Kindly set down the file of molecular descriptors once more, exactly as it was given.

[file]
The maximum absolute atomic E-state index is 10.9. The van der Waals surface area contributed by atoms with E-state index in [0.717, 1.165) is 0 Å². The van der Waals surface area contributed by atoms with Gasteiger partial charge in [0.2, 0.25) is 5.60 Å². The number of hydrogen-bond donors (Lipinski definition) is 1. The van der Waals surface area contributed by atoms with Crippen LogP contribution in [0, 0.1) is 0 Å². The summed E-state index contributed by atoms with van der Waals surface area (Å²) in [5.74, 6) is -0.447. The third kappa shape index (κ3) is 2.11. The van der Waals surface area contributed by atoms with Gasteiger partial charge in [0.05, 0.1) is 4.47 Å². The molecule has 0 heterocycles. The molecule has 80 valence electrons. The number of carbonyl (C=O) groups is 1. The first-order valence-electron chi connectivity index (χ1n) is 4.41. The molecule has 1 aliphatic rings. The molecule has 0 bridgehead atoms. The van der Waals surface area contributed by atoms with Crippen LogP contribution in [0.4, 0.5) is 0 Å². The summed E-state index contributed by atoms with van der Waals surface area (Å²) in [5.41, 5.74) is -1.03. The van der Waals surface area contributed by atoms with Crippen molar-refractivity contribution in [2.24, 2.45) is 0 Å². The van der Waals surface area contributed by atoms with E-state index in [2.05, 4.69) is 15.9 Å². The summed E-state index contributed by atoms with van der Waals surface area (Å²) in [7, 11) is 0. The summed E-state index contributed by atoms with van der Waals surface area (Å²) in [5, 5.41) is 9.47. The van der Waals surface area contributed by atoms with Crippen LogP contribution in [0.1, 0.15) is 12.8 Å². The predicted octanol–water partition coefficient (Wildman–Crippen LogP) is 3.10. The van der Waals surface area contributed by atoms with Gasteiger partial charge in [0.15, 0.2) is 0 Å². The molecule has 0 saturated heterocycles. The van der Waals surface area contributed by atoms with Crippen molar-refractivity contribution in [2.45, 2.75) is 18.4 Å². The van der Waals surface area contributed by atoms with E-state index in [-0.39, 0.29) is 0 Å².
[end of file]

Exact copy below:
The maximum absolute atomic E-state index is 10.9. The van der Waals surface area contributed by atoms with E-state index in [0.717, 1.165) is 0 Å². The van der Waals surface area contributed by atoms with Gasteiger partial charge in [0.2, 0.25) is 5.60 Å². The number of hydrogen-bond donors (Lipinski definition) is 1. The van der Waals surface area contributed by atoms with Crippen LogP contribution in [0, 0.1) is 0 Å². The summed E-state index contributed by atoms with van der Waals surface area (Å²) in [5.74, 6) is -0.447. The third kappa shape index (κ3) is 2.11. The van der Waals surface area contributed by atoms with Gasteiger partial charge in [0.05, 0.1) is 4.47 Å². The molecule has 0 heterocycles. The molecule has 80 valence electrons. The number of carbonyl (C=O) groups is 1. The first-order valence-electron chi connectivity index (χ1n) is 4.41. The molecule has 1 aliphatic rings. The molecule has 0 bridgehead atoms. The van der Waals surface area contributed by atoms with Crippen LogP contribution in [0.4, 0.5) is 0 Å². The summed E-state index contributed by atoms with van der Waals surface area (Å²) in [5.41, 5.74) is -1.03. The van der Waals surface area contributed by atoms with Crippen molar-refractivity contribution in [2.24, 2.45) is 0 Å². The van der Waals surface area contributed by atoms with E-state index in [2.05, 4.69) is 15.9 Å². The summed E-state index contributed by atoms with van der Waals surface area (Å²) in [7, 11) is 0. The summed E-state index contributed by atoms with van der Waals surface area (Å²) in [5, 5.41) is 9.47. The van der Waals surface area contributed by atoms with Crippen LogP contribution in [0.1, 0.15) is 12.8 Å². The predicted octanol–water partition coefficient (Wildman–Crippen LogP) is 3.10. The van der Waals surface area contributed by atoms with Gasteiger partial charge in [0.15, 0.2) is 0 Å². The molecule has 0 saturated heterocycles. The van der Waals surface area contributed by atoms with Crippen molar-refractivity contribution in [2.45, 2.75) is 18.4 Å². The van der Waals surface area contributed by atoms with E-state index in [-0.39, 0.29) is 0 Å².